BTW My friend made national television with his plan (in the Netherlands, okay…).

. . .
Bert Vanderveen BNO

dave_person's picture

crossgrove: Um, graphic designers and photographers would definitely have a problem with what you wrote, as they find their work can get copied and used on other web sites and even moved to print, that others make money off. It's all just intellectual property, that is "owned" by an individual/company and licensed to others with various limitations in the license.

Could a font be used on every web page on the planet? Sure. Is it likely to happen? No.

Will some web sites, either accidentally or intentionally, use a font for which they aren't licensed on their web site? Definitely. Will DRM make a significant difference? From looking at how other IP is treated on the internet, it is unlikely.

People who professionally make web sites (either inhouse or freelance), or care about their brand/image, will make sure their font usage is properly licensed. The ones that don't, or individuals just making one-off pages, are less likely to use web-based fonts because it costs more to host/deliver their web site, and even if that doesn't affect them, then they still wouldn't pay the licensing fee, even if asked (at best, they would simply stop using the font).

The foundries with complicated licensing agreements will find that they simply are impeding their fonts from being used legitimately, rather than "protecting" their font. Adding DRM which will take years to adopt just keeps them in a bigger hole than other foundries without these requirements.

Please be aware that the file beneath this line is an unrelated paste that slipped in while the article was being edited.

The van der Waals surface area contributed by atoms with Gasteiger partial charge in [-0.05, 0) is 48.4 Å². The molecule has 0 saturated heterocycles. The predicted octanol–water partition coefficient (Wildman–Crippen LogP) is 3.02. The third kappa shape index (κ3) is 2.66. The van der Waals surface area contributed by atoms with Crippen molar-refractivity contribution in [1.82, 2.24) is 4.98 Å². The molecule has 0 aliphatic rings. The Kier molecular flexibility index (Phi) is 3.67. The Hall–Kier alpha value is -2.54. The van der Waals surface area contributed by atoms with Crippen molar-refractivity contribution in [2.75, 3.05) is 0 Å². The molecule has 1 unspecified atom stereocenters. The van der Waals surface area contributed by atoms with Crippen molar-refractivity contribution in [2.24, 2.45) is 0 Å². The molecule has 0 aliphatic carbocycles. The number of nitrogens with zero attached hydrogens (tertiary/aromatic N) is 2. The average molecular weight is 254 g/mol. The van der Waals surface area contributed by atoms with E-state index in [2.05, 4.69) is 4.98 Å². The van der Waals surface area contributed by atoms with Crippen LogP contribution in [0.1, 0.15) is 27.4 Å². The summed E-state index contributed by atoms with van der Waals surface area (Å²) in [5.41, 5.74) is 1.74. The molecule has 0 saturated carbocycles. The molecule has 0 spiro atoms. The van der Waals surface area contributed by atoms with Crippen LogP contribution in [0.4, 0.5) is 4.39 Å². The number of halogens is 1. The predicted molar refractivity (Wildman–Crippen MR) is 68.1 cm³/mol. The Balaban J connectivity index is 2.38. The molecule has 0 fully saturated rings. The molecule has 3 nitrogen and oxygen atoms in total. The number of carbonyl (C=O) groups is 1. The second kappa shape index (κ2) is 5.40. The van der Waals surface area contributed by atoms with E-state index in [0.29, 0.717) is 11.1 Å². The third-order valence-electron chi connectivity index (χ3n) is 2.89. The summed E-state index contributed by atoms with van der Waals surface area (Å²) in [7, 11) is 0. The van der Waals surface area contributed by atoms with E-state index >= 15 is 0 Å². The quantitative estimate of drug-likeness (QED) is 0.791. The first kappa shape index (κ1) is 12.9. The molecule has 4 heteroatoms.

dave_person's picture

bert: "What piracy means is that the honest people who pay for the product subsidise the pirates. And as soon as these honest johns turn in to blackjacks and stop doing that, there will be no more for [insert product of choice] for anyone. And alternative marketing methods — as suggested on ILT — will not make up for that, or counter the trend."

Um, the honest people are NOT subsidizing the cost for pirates. There is no actual physical cost to the font producer for someone that hosts/uses a font without the proper license.

If there are not enough people who want to license your product (font, graphic design, photograph, text, whatever), then there is something wrong with your business model. You are charging to much, it's too difficult to use, you need to advertise or all kinds of other things that affect that business model.

History has shown that DRM harms an industry, rather than help it (see music industry for example number 1).

Bert Vanderveen's picture

Cost is cost. Whether it is the cost of the Chinese girl who assembles your iPhone (at a mere 30 USD a month) or the typedesigner who designs the fonts on your business card. Paying the Chinese girl is a nonbrainer — even if you steal an iPhone, she gets paid. The loss will be distributed to all of the other buyers.

Paying the typedesigner should differ from this model, because the product is bits and bytes and there is no ‘physical cost’? Maybe… But in that case you should accept that new business models will evolve with the very same result as the original one: the end user pays. Upfront or down the line, just as it has always been.

. . .
Bert Vanderveen BNO

dave_person's picture

bert: The idea that every use of unlicensed IP counts as though it were physical theft, and that all the people who do license it need to pay for those unlicensed uses, well, is ridiculous. I know that's how groups like the BSA like to calculate so-called software industry losses, but that doesn't make it a reasonable argument.